KPC, Antibiotic Misuse, and the Coming Lawsuits

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A couple of weeks ago, after I posted about a very serious emerging bacterial threat, KPC, I received an email from a reader with an elderly relative in the hospital with a very serious case of pneumonia caused by KPC. What he* told me is shocking.


The relative, who has had repeated hospital stays and a previous MRSA infection, was in the hospital for a week before any laboratory cultures were performed. That’s right, a patient with practically every major risk factor for a multidrug resistant infection wasn’t tested for a week. So this patient wasn’t isolated, exposing other ICU patients and staff** for seven days. If there were ever a poster child for immediate laboratory tests and pre-emptive isolation, this patient would be it. Millions of your tax dollars have been spent trying to figure who is most likely to enter a hospital with a multidrug infection. How’s about someone fucking listen?
It gets worse: the primary physician has essentially decided this patient is a lost cause, so instead of administering colistin and tigecycline combination therapy, which usually works, the doctor treating with amoxicillin/sulbactam even though that most likely will not work. This is foolish for two reasons. First, the patient, even while dying, is still a carrier. Treatment will prevent the spread to the staff and visitors. Second, all of the non-target bacteria–many of which can cause disease–will be exposed to amoxicillin/sulbactam, selecting for bacteria resistant to those drugs (and most likely to other drugs of clinical importance).
At some point, people are going to become really pissed off and start suing over antibiotic misuse. And they’ll win. If hospital administrators, doctors, and nurses don’t deal with this voluntarily, the courts will force them to do so. There’s one thing I’m certain of: judges will be awful at practicing medicine and developing public health strategies.
*I’m keeping the case anonymous, so don’t read anything into the gender of the letter writer or the patient. Don’t blame the blogga, blame the patriarchy.
**The staff aren’t at risk for illness; however, they can act as carriers. KPC isn’t some mystical substance in the ether, it is a biological agent that has to be transmitted.

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5 Responses to KPC, Antibiotic Misuse, and the Coming Lawsuits

  1. Susan says:

    Terrible and frightening. And as an infectious disease pharmacist, I have trouble understanding the rationale for the antibiotic choices, let alone absense of infection control precautions. But I would also highlight a potential problem that complicates things further, and that is that KPCs are not always identified in the laboratory. The use of automated susceptibility tests (generally fast and reliable, but not 100% accurate) severely limits our micro lab’s ability to identify unusual resistant organsisms, like KPC or ampC in Gram negatives, or heteroVISA. If they’re not specifically looking for it up front in the lab, there’s no guarantee the clinicians will even know about it until it’s too late for the patient. I’d be interested in your suggestions for improving prospective screening.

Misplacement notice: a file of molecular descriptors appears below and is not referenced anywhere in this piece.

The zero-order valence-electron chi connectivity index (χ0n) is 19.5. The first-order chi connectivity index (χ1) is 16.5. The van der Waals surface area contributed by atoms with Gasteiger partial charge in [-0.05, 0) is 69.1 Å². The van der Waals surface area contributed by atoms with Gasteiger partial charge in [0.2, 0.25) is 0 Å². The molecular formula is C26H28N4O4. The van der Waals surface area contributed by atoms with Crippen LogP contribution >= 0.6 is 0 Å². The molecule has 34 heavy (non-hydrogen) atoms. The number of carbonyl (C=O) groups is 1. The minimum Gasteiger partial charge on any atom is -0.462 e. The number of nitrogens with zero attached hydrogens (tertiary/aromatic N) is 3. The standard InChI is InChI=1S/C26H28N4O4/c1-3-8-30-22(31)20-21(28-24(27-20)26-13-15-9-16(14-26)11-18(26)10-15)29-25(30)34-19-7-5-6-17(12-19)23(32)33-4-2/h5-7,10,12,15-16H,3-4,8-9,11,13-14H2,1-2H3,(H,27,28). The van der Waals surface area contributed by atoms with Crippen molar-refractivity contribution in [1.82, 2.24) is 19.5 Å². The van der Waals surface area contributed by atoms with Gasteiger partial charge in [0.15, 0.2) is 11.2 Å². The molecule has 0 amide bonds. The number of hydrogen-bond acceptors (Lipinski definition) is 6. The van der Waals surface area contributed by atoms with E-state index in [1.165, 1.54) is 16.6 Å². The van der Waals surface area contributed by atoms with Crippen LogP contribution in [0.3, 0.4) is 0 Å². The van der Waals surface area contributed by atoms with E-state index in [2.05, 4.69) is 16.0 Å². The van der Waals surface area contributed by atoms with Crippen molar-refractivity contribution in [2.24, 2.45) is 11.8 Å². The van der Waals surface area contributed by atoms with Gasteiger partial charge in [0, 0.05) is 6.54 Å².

2. Lisa says:

    I agree with the misuse of antibiotics and some gross errors….however NURSES don’t order medication so the buck stops there with the DOCTORS!!!!!!! I will not be resonsible for things I CANNOT ORDER!

  3. Susan,
    you’re absolutely right: most automated systems are awful at detecting KPCs (Sensititre is the worst). Unfortunately, the best ways to detect KPCs are through disk diffusion methods (Ken Thompson at Creighton has developed them), so you would need staff who know how to do that.
    In terms of prospective screening, it’s hard, but here are some thoughts:
    1) hVISA: typically, these result from prolonged use of vancomycin, so these patients, if they’re not responding to treatment, should be screened.
    2) KPC: this is really rare outside of NYC. If you have a patient who has a history of antibiotic treatment, and has K. pneumoniae, it’s worth doing the appropriate disk diffusion test.
    3) ampC: it’s difficult to know what to do because in some facilities it’s difficult to know what to do (i.e., do you test everything?). Most of the larger facilities in MA do (E test: cefepime +/- clauvanate or cefoxitin and cefotetam +/- boronic acid).
    As you noted, you have to be looking for these things to find them. If you have the resources (and stored isolates), a prospective survey (for AmpC) might be useful to determine prevalence. Relying solely on automated systems (and some have real problems) is very difficult.

  4. seks shop says:

    As you noted, you have to be looking for these things to find them. If you have the resources (and stored isolates), a prospective survey (for AmpC) might be useful to determine prevalence. Relying solely on automated systems (and some have real problems) is very difficult

  5. As you noted, you have to be looking for these things to find them. If you have the resources (and stored isolates), a prospective survey (for AmpC) might be useful to determine prevalence. Relying solely on automated systems (and some have real problems) is very difficult

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